But with the strengthening of legislation that supports the equality of women and men in the home, in the workplace and in public life, we have seen at the same time a backlash in the form of a wholesale cultural push to separate boys and girls, men and women, into two classes of human being.  At the forefront of this ‘newly returned’ sexism is the social pressure to define women by what they look like and to judge women by how well they perform as objects for male sexual gratification. (Before someone jumps in to say, “what about the men? This is happening to men too” I should say that what I am talking about here is the role of sexualisation in the context of wide-ranging and completely undisputed structural inequality that puts women beneath men, and where women are valued beneath men).

The research evidence is clear on these points:

•    Pressure on women and girls to look and behave in certain ways negatively affects their self-esteem and their mental health.
•    Gender inequality is reinforced, and hopes for a level playing field are dashed, when women are valued for their supposed sex appeal at the expense of their other attributes and qualities.
•    After being exposed to images that sexually objectify women, men are significantly more accepting of sexual harassment, interpersonal violence, rape myths, and sex role stereotypes.

In rape and sexual assault cases, when women and girls have been blamed as the architects of their own misfortune for wearing certain clothes, or looking and behaving a certain way, it is NOT feminists who have made those pronouncements.  It IS feminists who have stood up for the rights of women and girls to express themselves, and their own sexuality, on their own terms. 

Women’s control over their own sexuality is undermined, not enhanced, by pervasive messages in the media and in society about what women’s sexuality ‘should be’ and when and how it ‘should be’ expressed. 

The reason Bristol Fawcett is campaigning for a ‘nil’ cap on sex entertainment venues in Bristol is because we believe that sex entertainment venues:
•    Exploit women and put women workers at risk
•    Encourage sexism and harmful sexist attitudes that extend beyond the confines of those venues.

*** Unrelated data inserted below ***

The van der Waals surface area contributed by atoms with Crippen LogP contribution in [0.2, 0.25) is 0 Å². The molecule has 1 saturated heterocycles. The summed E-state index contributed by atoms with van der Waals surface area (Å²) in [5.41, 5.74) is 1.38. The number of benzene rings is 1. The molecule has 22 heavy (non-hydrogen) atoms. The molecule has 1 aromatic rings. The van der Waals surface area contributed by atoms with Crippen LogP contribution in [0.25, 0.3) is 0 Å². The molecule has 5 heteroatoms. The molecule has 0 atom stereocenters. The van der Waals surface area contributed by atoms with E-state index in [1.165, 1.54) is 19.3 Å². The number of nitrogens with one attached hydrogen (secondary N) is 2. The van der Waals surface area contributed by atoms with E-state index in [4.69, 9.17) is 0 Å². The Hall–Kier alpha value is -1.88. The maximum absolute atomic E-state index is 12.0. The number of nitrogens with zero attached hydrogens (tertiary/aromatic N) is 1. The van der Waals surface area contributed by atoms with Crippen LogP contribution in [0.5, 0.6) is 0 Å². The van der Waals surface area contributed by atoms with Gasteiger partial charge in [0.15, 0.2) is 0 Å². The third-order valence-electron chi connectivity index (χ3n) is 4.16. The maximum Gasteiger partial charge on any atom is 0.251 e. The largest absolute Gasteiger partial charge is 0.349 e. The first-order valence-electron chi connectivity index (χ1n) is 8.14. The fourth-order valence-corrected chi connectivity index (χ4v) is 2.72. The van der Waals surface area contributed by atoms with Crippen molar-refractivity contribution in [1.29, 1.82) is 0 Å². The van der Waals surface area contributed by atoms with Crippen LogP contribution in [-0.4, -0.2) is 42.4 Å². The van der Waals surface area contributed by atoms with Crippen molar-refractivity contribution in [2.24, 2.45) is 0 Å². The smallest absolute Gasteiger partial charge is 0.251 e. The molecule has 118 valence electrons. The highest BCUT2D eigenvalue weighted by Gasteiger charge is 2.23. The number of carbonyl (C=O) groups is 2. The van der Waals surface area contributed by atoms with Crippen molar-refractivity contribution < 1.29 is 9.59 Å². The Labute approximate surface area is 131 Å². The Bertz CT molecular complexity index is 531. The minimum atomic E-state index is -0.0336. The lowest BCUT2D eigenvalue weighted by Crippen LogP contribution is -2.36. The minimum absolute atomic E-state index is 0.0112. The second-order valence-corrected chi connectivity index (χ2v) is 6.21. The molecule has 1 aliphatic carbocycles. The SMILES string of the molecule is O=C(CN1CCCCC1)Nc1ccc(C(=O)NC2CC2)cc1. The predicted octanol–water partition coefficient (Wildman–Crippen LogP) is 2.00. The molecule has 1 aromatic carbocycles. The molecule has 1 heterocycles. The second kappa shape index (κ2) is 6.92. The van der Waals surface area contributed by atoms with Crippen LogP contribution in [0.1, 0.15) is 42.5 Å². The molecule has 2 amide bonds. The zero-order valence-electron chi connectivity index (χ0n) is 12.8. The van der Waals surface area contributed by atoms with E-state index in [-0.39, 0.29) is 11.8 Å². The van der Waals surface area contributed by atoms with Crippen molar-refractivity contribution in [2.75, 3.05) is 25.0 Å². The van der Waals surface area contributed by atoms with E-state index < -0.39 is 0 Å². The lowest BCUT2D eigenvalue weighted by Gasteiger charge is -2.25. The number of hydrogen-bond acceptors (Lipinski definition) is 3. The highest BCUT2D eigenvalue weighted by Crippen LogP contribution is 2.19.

Finally, I’d just like to quote a study from the Journal of Sex Research (2003, 40, 61-75).  Over half the men who were interviewed for this study who frequented lapdancing clubs said that one of their motivations for visiting clubs was to get away from what they saw as the rules for behaviour that constrained them, for example when interacting with female colleagues at work.  One participant said:
“You can go in there and shop for a piece of meat, quote unquote, so to speak.  I mean, you want to see a girl run around naked, have her come over, pay her to do a dance or two or three and walk away and not even ask her name.  Total distancing.”

Wednesday, 20 October 2010

"Sneering, ill-informed, factually incorrect, spitting, ranters." Yup, that's us.

Since the middle of August, the No To Hooters in Bristol campaign has been going strong and refusing to give up, despite a full flowing tide of bile ricocheting our way from the invisible but vocal folk who think that the presence of a breastaurant in which the naïve staff are willingly complicit in their own exploitation is A Good Thing for a city that prides itself on diversity.

Since August 19, a petition to try and prevent Hooters opening has seen around 1,000 people sign up (Say Yes To Hooters has 12 to date)… including one or two people who mistakenly took signing the petition as an opportunity to tell us what a bunch of sad losers we were. The petition is still open if you haven’t added your name yet but would like to.

We’ve been called a heck of a lot of deeply unpleasant names in that time. To hear a list of those names, out of context, you might assume we were paedophiles or murderers. But no, we are women and men who believe women should not be treated as sex objects. If we were campaigning for racial equality, there is no way that we would have received the same torrent of hate from the media.

Back in April 2008, Bristol was first threatened with Hooters. Thankfully it never materialised owing to a lack of public interest. At the time, the Bristol Evening Post was quick to insist the city did not want such an establishment, and ran a long article that quoted the council’s then leader, Helen Holland, as saying: "I am absolutely appalled to hear that this sort of establishment still exists in 2008. I hope that the pressure of public opinion will mean that this totally outdated concept is rejected in Bristol. It goes against the image that the city wants to portray."

But it was all change when Bristol went out of remission and Hooters reared its pustular head again and the Evening Post boasted on August 17 that a “saucy restaurant chain” was heading to town. Adding: ‘The opening of the new restaurant is likely to be seen as at odds with the campaign to make the Harbourside more family friendly.” Hmm. The comments on the web forum were so offensive they have all been removed.

Feminists didn’t need to rely on anonymous web posters to insult them, though, because the Bristol Evening Post was gladly doing that all on its own. It started, on August 20, by calling the campaign “fatuous”.

This was followed by an astonishing and vitriolic attack by a columnist, in a piece that didn’t so much state why the female writer liked Hooters, but more indulged her perceived notion that some women were telling her what to think. In the space of 500 words, Bristol’s feminists were called: “the Mary Whitehouse brigade”, “sneering”, “ill-informed”, factually incorrect, “ranters”, “militant objectors”, “offensive”, “spitting”, “rude”, “bulldozers”, “patronising”, “emotional blackmailers” and she accused feminists of “playing dirty”. Blimey! And in such a tiny piece of writing. Sadly, the string of accusations the writer was so determined to get in afforded her little time to construct an argument or make much sense. And again, the web comments were so offensive they were eventually removed.